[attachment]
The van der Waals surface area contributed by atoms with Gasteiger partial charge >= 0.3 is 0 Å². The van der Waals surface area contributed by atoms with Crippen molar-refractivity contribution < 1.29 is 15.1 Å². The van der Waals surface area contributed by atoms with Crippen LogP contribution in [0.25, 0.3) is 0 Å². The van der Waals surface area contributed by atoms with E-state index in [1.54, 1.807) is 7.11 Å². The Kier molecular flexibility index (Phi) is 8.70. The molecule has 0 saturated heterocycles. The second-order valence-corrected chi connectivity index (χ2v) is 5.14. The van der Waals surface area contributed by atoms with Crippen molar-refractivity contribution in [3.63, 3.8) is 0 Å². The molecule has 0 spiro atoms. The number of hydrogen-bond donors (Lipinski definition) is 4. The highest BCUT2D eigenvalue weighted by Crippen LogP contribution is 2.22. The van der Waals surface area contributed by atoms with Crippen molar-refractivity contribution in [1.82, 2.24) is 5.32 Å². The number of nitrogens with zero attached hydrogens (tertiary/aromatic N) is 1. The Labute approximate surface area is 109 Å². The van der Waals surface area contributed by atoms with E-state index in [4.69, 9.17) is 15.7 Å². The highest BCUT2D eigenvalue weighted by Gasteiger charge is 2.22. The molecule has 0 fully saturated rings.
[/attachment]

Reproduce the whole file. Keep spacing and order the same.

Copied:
The van der Waals surface area contributed by atoms with Gasteiger partial charge >= 0.3 is 0 Å². The van der Waals surface area contributed by atoms with Crippen molar-refractivity contribution < 1.29 is 15.1 Å². The van der Waals surface area contributed by atoms with Crippen LogP contribution in [0.25, 0.3) is 0 Å². The van der Waals surface area contributed by atoms with E-state index in [1.54, 1.807) is 7.11 Å². The Kier molecular flexibility index (Phi) is 8.70. The molecule has 0 saturated heterocycles. The second-order valence-corrected chi connectivity index (χ2v) is 5.14. The van der Waals surface area contributed by atoms with Crippen molar-refractivity contribution in [3.63, 3.8) is 0 Å². The molecule has 0 spiro atoms. The number of hydrogen-bond donors (Lipinski definition) is 4. The highest BCUT2D eigenvalue weighted by Crippen LogP contribution is 2.22. The van der Waals surface area contributed by atoms with Crippen molar-refractivity contribution in [1.82, 2.24) is 5.32 Å². The number of nitrogens with zero attached hydrogens (tertiary/aromatic N) is 1. The Labute approximate surface area is 109 Å². The van der Waals surface area contributed by atoms with E-state index in [4.69, 9.17) is 15.7 Å². The highest BCUT2D eigenvalue weighted by Gasteiger charge is 2.22. The molecule has 0 fully saturated rings.